This year marks the 75th anniversary of the arrival of the MV Empire Windrush in the United Kingdom, when the first passengers disembarked at Tilbury Docks, and this year’s Windrush Day Grant Scheme will support groups to commemorate, celebrate and educate people about the contribution of the Windrush generation and their descendants across communities in our country. The grant scheme forms a part of the government’s commitment to level up opportunity across diverse communities and help build greater trust in public services while improving outcomes for everyone and forging a greater sense of belonging.
Thanks to this funding, Phoenix Dance Theatre’s Learning & Development team will deliver an ambitious project working with 12 schools from across the Leeds area. Participants will attend weekly workshops over a six-week period and will also take part in sessions run by local Black Caribbean artists and community members. The young people will learn about Windrush and the rich history and culture that was consequently brought to Leeds. Using this information, they will individually work with Phoenix dance artists to create a celebratory dance work, culminating with all 12 groups coming together to perform these dance works on stage at a theatre venue in front of a live audience.
Working with a broad range of ages from 6 – 16, and based in both Primary and Secondary Schools, the project will take place in a combination of areas including schools with a low diverse makeup of students and those based in the Caribbean community, helping to build links between schools and communities.
Vicci Hamilton, Head of Learning & Development, said: “We are delighted to have been successful in our funding application and are hugely grateful to the DLUHC for giving us the opportunity to deliver this project which, as a company, we feel passionately about. Phoenix Dance Theatre is in a unique position to deliver this project having been founded over 40 years ago by three Black British men from the Chapeltown area of Leeds. We are proud of our heritage and want to use dance to engage, empower and offer opportunities for young people who may otherwise not be able to access dance."
With this project Phoenix Dance Theatre will engage up to 250 young people and will build upon its continued celebration of the company’s Caribbean heritage. In 2018, its production Windrush: Movement of the People, choreographed by then artistic director Sharon Watson MBE DL, was the company’s first full length narrative work, and also the first contemporary dance piece exploring the arrival of the Empire Windrush. Later filmed and broadcast by BBC Four, this film is being screened at venues and festivals as far afield as Washington DC, USA, to mark the 75th anniversary of Windrush Day.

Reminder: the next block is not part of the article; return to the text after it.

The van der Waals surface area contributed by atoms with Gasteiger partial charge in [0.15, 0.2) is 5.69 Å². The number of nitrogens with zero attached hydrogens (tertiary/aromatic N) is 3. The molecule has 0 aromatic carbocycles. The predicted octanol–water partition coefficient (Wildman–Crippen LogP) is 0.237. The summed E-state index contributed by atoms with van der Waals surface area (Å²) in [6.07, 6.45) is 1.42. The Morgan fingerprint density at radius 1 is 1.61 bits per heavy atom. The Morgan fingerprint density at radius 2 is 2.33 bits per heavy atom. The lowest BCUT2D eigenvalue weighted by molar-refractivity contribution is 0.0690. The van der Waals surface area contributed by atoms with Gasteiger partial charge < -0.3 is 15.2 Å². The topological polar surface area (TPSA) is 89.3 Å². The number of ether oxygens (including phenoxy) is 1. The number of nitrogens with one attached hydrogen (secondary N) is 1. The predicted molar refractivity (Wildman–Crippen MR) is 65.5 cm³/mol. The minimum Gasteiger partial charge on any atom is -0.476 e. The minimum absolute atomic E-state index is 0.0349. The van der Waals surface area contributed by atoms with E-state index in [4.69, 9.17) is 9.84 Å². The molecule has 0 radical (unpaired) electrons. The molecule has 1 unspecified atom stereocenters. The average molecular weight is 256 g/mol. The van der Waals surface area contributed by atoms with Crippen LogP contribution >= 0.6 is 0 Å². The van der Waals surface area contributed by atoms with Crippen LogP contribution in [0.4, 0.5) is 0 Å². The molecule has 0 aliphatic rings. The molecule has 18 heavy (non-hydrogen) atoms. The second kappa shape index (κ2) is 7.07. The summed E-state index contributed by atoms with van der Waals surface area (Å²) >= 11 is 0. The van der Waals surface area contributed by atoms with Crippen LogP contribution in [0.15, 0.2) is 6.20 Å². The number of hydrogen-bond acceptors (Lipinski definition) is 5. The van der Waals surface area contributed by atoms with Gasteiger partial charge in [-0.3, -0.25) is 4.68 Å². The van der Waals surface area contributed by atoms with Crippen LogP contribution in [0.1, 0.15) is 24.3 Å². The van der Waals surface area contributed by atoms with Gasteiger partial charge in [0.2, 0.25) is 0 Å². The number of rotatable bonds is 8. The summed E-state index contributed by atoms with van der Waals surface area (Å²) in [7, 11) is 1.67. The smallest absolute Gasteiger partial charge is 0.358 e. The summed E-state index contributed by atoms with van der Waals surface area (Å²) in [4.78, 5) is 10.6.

Vicci continued: “The pupils will be working with first class dance artists, culminating with the incredible opportunity to perform on stage at a professional theatre in our region. Workshops will be based around the theme of celebrating Windrush and the positive contribution of the Windrush generation on Britain. This could be things such as being inspired by an individual, music, a poem, or even the contribution to the NHS by nurses who came over, or the introduction of, and celebration of, the Leeds West Indian Carnival. By embedding the delivery of Black British history into the education system the project will demonstrate the value of the arts and how it can be used in a cross-curricular format. By bringing together children of different ages, and from different areas of Leeds, and by introducing them to artists from the Caribbean community, this project will enable pupils and schools to build links and develop new relationships.”
Thanks to this funding all partner schools will benefit from the project free of charge, building on Phoenix Dance Theatre’s belief that great art should be accessible to everyone because it changes lives, and that great art is created through diversity.
Header Image: Phoenix Youth Performance (Scott M Salt Photography)